The Dirt on Soil

Tending your soil is the most fundamental thing you can do as a successful organic gardener. This article is intended to give you some suggestions on how to prep your garden plot for the 2014 season.

When all the individual gardens in the PGP network are new we provide an organic mix from Lake Street Supply and individual gardeners are responsible for filling their plot. Mark Moxley, owner of Lake St. Supply has been a great partner to Peterson Garden Project. In addition to providing quality materials and services (he’s one of our partners at the Chicago Flower and Garden Show!), Mark led classes over this past winter to help educate our community on ongoing soil health and maintenance. He’s provided some tips below on how to support your soil on an ongoing basis. But first, a few things you should consider:

  1. If you are new to Peterson Garden Project you will be inheriting someone else’s plot and their soil. There’s no way to determine what they have done (or haven’t done) to the soil
  2. Previous gardeners may not have filled the plot to the top with soil or the soil may have settled over the drastic winter. For optimal vegetable growing success, plots need to be full so plan on adding a bag or two of organic compost to get the soil level with the top. You can purchase compost at a local garden center or at Lake St Supply. We will also have some nice compost available at our annual Plant & Bake Sale Mother’s Day Weekend. Whatever you buy, make sure it is organic!
  3. When filling the bed, previous gardeners may have shoveled soil when it was wet – this is not  ideal  because it compacts the precious air pockets that are part of good, friable soil. If your soil is hard, this could be a reason for that. You’ll want to amend it with compost.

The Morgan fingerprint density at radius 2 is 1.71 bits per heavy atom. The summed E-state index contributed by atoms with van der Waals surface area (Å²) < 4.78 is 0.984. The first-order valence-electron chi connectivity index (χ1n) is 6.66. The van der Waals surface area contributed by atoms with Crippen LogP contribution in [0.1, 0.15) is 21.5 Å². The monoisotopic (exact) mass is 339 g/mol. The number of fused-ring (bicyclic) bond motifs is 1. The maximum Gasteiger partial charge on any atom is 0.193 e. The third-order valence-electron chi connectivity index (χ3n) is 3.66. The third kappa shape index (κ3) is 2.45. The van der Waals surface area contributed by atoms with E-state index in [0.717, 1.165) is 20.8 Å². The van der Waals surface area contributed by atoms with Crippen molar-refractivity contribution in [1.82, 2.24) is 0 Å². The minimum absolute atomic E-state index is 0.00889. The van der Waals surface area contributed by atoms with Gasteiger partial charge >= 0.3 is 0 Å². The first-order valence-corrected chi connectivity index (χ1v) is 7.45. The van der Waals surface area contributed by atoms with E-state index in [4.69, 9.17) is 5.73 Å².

4. Even if your plot is full to the top, that doesn’t mean other amendments might not be beneficial – compost, worm castings and coffee grounds, gently scratched into the surface of the soil (don’t turn the soil!) will be beneficial to your garden
  5. As you plant your transplants, an organic, granular fertilizer or a handful of rich compost can be worked into the soil at the bottom of the planting hole.

We’ll be providing more info on how to prep your bed so stay tuned! In the meantime, here’s some helpful tips from Lake Street Supply.

  1. Remember that good compost is a virtual cure-all for soil problems. Monthly side-dressing is a great way to continually improve soil.
  2. Growing food removes nutrients from the soil faster than most other types of growing, so be sure to add fertility at least once per year. Think like organic farmers, who understand the realities of science. Use only organic fertilizer or compost to achieve this goal.
  3. Never rototill or “turn” your soil; this is a practice performed only by knuckleheads. Tilling destroys soil structure and kills beneficial microorganisms.
  4. Respond appropriately to problems. Too many beginners lose their season by waiting too long to respond to signs of trouble. Take a few digital images and email them to an experienced gardener. Do not wait unless advised to do so. Also, if you lose your crop, start over with a summer or fall vegetable.
  5. Never walk on your soil. Compaction of soil by foot traffic will harm your plants and permanently hinder success.
  6. Be mindful of your garden. Make written notes or take photos monthly. Note which plants do well and which ones do not. Use these notes to generate continued learning. The best growers are mindful of their craft.

Please comment with any questions you may have!